May 17, 2013 - Rachel Miller
The Technology Strategy Board, the UK's innovation agency, has a record £440 million budget this year to support innovative businesses – and over 60% of it will go to small and medium-sized businesses.
David Willetts, the universities and science minister, said: "The £440 million budget means that there will be more funding available than ever before for businesses across the country to bid for and help turn their ideas into reality – bridging the so-called 'valley of death'."
The valley of death refers to the notoriously difficult stage in the life of any technology business, between R&D and commercial roll-out.
The Technology Strategy Board promises to support companies so that they can make their ideas a successful reality. Independent research shows that every £1 invested by the Technology Strategy Board returns £7 to the UK economy. Sectors that could benefit from funding this year include: renewable energy, future cities, advanced materials, satellites, digital technologies and healthcare.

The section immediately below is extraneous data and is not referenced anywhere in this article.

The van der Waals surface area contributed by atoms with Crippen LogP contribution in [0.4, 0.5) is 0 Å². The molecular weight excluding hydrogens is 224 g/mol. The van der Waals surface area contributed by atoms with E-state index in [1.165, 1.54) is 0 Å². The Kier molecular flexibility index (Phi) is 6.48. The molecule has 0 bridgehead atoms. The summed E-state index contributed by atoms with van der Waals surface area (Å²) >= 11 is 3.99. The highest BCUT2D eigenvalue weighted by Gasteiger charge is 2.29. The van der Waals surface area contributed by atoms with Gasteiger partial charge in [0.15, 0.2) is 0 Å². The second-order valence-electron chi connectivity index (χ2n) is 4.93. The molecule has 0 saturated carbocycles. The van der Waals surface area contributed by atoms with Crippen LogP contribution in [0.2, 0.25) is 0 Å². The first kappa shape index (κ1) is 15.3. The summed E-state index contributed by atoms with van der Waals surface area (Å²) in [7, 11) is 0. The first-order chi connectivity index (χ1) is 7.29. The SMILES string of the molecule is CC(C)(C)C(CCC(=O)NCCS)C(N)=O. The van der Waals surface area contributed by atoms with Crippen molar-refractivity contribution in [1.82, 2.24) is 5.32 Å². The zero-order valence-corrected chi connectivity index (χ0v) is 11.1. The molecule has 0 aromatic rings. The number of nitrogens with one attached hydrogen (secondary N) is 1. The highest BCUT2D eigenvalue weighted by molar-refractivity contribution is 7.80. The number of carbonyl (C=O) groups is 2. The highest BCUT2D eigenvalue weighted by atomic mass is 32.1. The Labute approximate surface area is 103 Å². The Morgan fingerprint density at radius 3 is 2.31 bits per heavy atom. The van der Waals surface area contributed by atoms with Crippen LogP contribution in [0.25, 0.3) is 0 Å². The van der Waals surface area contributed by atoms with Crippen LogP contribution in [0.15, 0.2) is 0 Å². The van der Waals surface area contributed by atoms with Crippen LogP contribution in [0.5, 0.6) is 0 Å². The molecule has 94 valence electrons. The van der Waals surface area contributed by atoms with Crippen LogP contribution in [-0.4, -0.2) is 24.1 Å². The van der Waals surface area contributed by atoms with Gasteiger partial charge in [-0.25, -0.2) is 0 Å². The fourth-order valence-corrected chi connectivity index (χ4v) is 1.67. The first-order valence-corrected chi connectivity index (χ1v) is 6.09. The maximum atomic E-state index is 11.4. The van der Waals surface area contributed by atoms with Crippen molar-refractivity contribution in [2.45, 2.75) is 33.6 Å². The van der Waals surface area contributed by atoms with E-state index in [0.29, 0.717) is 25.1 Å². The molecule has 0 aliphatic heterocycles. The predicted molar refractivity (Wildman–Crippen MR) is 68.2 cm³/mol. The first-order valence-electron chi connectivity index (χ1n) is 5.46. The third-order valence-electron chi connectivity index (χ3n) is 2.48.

Iain Gray, chief executive of the Technology Strategy Board, said: "Everything we do is driven by the desire to help UK business bring new ideas and technologies to market and so support economic growth. The Technology Strategy Board aims to make the UK the very best place to innovate."
The 2013/14 Delivery Plan sets out how the Board will enable businesses to access finance and gain knowledge, skills and equipment. It will also open up access to markets such as India, China and Brazil through its Missions, involvement in EU programmes and bilateral agreements with other countries.
SMEs remain a key focus, with a number of support mechanisms. The budget for the Small Business Research Initiative (SBRI) will be increased to £100 million in 2013/14 and £200 million the following year. This gives SMEs access to public sector procurement contracts. The innovation vouchers scheme will also be expanded and the SMART awards budget, at £40 million, will continue to provide SMEs with grants for marketing and R&D.